Read More

March 14, 2014

New Foliage Pro Fertilizer Offers Complete Nutrition Pl…

Dyna-Gro Nutrition Solutions has developed a process it says is capable of keeping all 16 essential plant nutrients in solution form.

Read More

January 30, 2014

OASIS Grower Solutions Introduces New One-Bag Hydroponi…

The new 16-4-17 Hydroponic Fertilizer from OASIS Grower Solutions (OGS) is a one-bag solution that replaces two-part systems traditionally used by commercial hydroponic growers. It is specifically formulated for commercial hydroponic production of lettuce, herbs and vegetables.

Read More

December 30, 2013

Fertilizer Changes Growing Mix pH

When considering a fertilizer's influence on media pH, you need to know its acid or basic reaction.

Read More

December 30, 2013

Basics & Beyond: Fundamentals Of Phosphorus Nutriti…

Phosphorus is an essential element, after all.

Read More
Everris Liquid S.T.E.M.

December 30, 2013

New Fertilizers For 2014

New fertilizer products not only deliver optimum nutrition, they also provide for easier application and increased efficiency. Check out these new products to help your operation produce a healthy crop in 2014. Click through on the pages below.

Read More

December 18, 2013

Focus On Fertilizer: Micronutrients And Organics

New fertilizer products are focusing on micronutrients and providing efficient options for organic production.

Read More

August 27, 2013

BioWorks Adds EcoVita To The Verdanta Family Of Biofert…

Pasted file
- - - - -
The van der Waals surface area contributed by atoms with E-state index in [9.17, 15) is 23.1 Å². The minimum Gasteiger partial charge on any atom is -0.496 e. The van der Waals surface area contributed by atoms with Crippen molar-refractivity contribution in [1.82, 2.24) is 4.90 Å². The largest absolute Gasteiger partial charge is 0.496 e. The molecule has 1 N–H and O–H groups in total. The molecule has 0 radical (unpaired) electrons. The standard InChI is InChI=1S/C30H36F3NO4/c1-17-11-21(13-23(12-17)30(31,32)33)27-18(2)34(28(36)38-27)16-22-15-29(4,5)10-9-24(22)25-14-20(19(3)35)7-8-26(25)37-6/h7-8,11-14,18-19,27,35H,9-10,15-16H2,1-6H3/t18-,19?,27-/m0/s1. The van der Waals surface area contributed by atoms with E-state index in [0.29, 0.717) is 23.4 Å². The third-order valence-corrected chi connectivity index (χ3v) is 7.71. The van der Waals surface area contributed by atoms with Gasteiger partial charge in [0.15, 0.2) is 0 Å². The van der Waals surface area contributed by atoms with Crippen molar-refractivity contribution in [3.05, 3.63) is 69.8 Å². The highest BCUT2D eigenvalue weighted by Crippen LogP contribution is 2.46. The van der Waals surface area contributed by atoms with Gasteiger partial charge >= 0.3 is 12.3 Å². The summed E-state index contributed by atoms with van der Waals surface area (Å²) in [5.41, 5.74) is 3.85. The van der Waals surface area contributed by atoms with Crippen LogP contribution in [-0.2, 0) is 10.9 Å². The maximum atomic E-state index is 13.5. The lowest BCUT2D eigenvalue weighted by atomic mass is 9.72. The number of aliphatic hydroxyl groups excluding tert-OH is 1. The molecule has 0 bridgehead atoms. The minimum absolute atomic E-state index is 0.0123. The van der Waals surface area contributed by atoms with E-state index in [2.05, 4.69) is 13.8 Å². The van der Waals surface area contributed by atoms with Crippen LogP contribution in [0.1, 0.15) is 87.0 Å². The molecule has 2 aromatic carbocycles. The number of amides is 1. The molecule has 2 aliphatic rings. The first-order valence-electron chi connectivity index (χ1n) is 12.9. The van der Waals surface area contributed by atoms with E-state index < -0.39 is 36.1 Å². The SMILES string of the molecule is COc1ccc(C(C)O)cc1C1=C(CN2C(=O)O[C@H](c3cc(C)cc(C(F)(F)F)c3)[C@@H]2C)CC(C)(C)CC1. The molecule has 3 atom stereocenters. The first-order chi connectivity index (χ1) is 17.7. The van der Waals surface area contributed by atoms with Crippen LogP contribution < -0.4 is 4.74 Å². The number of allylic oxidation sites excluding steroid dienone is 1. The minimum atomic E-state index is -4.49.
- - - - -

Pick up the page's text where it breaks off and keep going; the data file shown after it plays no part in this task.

EcoVita, a homogeneous granular organic fertilizer, has been added to Bioworks Inc.’s Verdanta biofertilizers product family. This fertilizer will be manufactured and supplied to BioWorks by DCM Corporation of Belgium, a producer of natural and organic-based fertilizers in Western Europe. EcoVita is suitable for a wide variety of crops with its gentle release curve including:• Organic fertilization as a base nutrition in potting mixes• Leafy vegetables• Fruiting vegetables (s a top dressing) • Roses and other ornamentals The new fertilizer offers long-lasting and continuous action for 75 to 100 days and contains organic phosphorus (5 percent P2O5) for fast rooting. Nutrients in EcoVita are gradually released by the soil microbes, in addition to producing humus for better rooting and less leaching. EcoVita is OMRI Listed, making it suitable for use in organic production. “We’re pleased to introduce EcoVita 7-5-10 as our organic NPK product to complement our organic products: K-Vita 2-0-20 […]

Read More

April 29, 2013

Rockwell Farms Introduces Ready-To-Pour Container Ferti…